A basic oscilloscope was developed for a workshop project at the college in which students solder various components onto a PCB to build the scope including through-hole and SMT parts. In the usual fabrication technique for embedded projects, the MCU is soldered onto the PCB first and then programmed using an in-circuit programmer such as Microchip’s PicKit 3
The oscilloscope is pictured here completely packaged. The coloured wires at the bottom connect the external PicKit3 debugger/programmer to the chip already in the circuit (The MCU is SMT and was soldered to the PCB then programmed in-circuit).
In the current prototype, the following are supported:
- Timebase (seconds/div): 10μ, 20μ, 50μ, 100μ, 200μ, 500μ, 1m, 2m, 5m, 10m, 20m, 50m, 100m
- Vertical (Volts/div): 50, 20, 10, 5, 2, 1, 500m, 200m, 100m
- Vertical position adjustment
- Trigger Mode: Free Running, Rising Edge, Falling Edge
- Trigger position adjustment
The oscilloscope is usable to approximately 200KHz (a sampling filter eliminates any signal above 500KHz), with good waveshape rendition up to about 100KHz making it ideal for use in the audio range.
The basic scope employs a Microchip dsPIC33FJ64GS606 microcontroller which has a high-speed (1MS/s) on-chip ADC. The analog input signal first passes through a 100:1 voltage divider to reduce the voltage range – an input signal of 300V would be hence be reduced to 3V. That signal then passes through three sets of amplifiers which scale the voltage range appropriately: the amplifiers in the prototype version have a gain of 1, 10, and 100. On the *100 range, for example, an input signal of 1Vp-p is presented to the ADC channel as 1Vp-p. Each input is then biased by a summing amplifier so that the bipolar signal becomes a unipolar signal with the range 0 to 3V (with a “zero” value of +1.5V). So, for an input range of -1.5V to +1.5V, the “*100” ADC is presented with a signal which has a range 0V to 3V (with +1.5V being “zero” on the input). By selecting the appropriate ADC input, a different analog range may now be selected. Regardless of the range, though, the input of the ADC is restricted to the range 0V to +3V. Since the LCD (which has a vertical resolution of 64 pixels) is divided into six divisions of ten pixels each, the aforementioned example results in a vertical display of 500mV/division. Ranges of 200mV/div and 100mV/div are accomplished by multiplying the input values in the same manner as “digital zoom” on a camera.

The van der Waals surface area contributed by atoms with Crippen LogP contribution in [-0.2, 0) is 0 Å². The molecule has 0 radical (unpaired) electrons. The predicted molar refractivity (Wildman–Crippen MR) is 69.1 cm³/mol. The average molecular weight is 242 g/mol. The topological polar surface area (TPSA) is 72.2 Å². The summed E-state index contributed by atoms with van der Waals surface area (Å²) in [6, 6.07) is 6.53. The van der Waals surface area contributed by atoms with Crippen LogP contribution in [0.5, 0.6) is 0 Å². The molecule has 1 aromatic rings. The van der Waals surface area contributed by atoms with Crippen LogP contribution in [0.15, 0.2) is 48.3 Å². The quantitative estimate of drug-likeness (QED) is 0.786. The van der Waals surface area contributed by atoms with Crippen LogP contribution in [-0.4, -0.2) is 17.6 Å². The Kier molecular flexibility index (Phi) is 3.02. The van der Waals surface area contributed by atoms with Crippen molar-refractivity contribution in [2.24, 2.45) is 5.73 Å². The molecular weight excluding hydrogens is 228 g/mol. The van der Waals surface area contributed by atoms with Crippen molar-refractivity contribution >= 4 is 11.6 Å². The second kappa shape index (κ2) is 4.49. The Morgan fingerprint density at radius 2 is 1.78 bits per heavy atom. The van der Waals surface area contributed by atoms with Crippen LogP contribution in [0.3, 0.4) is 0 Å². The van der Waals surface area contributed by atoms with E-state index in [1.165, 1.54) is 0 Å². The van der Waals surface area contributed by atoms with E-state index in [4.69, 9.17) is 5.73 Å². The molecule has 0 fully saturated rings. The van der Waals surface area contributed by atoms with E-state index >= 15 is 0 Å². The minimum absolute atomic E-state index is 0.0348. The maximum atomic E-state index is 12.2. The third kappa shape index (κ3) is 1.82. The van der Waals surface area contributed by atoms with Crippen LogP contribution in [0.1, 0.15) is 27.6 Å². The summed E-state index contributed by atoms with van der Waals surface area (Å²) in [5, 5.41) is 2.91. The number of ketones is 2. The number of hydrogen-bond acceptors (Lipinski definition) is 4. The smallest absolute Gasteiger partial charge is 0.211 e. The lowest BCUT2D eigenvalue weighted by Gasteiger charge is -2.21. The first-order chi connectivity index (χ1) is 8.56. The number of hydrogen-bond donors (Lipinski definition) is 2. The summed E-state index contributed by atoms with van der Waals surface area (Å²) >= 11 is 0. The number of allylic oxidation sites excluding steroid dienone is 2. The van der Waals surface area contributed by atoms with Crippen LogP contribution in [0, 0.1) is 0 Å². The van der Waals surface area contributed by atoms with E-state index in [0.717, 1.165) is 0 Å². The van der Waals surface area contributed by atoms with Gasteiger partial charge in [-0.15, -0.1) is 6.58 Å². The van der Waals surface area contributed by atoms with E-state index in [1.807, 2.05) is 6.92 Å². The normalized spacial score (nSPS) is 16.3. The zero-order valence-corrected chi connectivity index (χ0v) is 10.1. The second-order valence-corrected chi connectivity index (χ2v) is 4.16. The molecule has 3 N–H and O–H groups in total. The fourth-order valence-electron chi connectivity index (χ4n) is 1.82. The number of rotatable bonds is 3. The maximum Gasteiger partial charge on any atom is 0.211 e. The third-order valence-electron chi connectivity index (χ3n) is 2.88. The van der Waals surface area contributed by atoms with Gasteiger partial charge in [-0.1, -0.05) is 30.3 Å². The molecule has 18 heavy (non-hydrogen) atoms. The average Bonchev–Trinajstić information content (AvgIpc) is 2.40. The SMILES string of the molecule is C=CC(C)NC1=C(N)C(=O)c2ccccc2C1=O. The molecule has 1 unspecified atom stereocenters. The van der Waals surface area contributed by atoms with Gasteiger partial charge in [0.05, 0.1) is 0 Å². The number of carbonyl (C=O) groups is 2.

Rotary encoders are used to select most user parameters. These encoders produce two pulses, the order depending on the direction of rotation. Inexpensive D flip-flops process these signals which are connected to change-interrupt inputs allowing detection of the change of parameters even while the scope is in, say, a loop waiting for signals to acquire. Aside from six encoders (five are currently assigned to Vertical, Vertical Position, Timebase, Trig Mode, and Trig Position), eight small pushbuttons are also used for user interface. Currently, only two pushbuttons are used for backlight control (important with battery power since the backlight LEDs draw almost as much as the rest of the circuitry) and the Auto Calibrate function.
Complete Schematic of the oscilloscope.
The actual hardware was developed by a colleague, Professor Stefane Filion of the Electronics Department at the college where I teach.
The LCD display is an inexpensive graphical unit from New Haven Display and features a resolution of 128 by 64 pixels. The left half of the screen is the actual scope grid and is divided into divisions of ten pixels square. The resulting display is six divisions high by ten divisions long. The remaining right side of the screen is used to display the timebase, Volts/division, and trigger mode.
The majority of the code is used for graphical display: it consists of a plot system to graph points and draw lines between adjacent points, and a character generator allowing text to be displayed. Since this is a graphics-only LCD, text must be generated as a series of dot-patterns for display (via a large look-up table in the code).
Another interesting feature is the auto-calibrate feature which compensates for the DC offset of the OP-Amps used in the analog front-end. When selected, AutoCalibrate prompts the user to ground the input, then, one channel at a time, ramps to voltage on an internal DAC until the ADC input reaches the midpoint (“zero volts” or 0x200 on the 12-bit ADC used). These offset values are then written directly to the last page of flash program memory using RTSP since the MCU chosen lacks a “user” flash area as many low-end devices (e.g. the 18F452) have.
Complete Code of the oscilloscope written in assembly language. Build under MPLAB 8.xx.
An actual display screen. Shown is a 10KHz sine wave – the “fuzziness” around the wave is caused by the display of multiple traces as the shutter speed was slow during the photograph. Note the calibration: as expected, a 10KHz wave has a 100μs period as reflected here.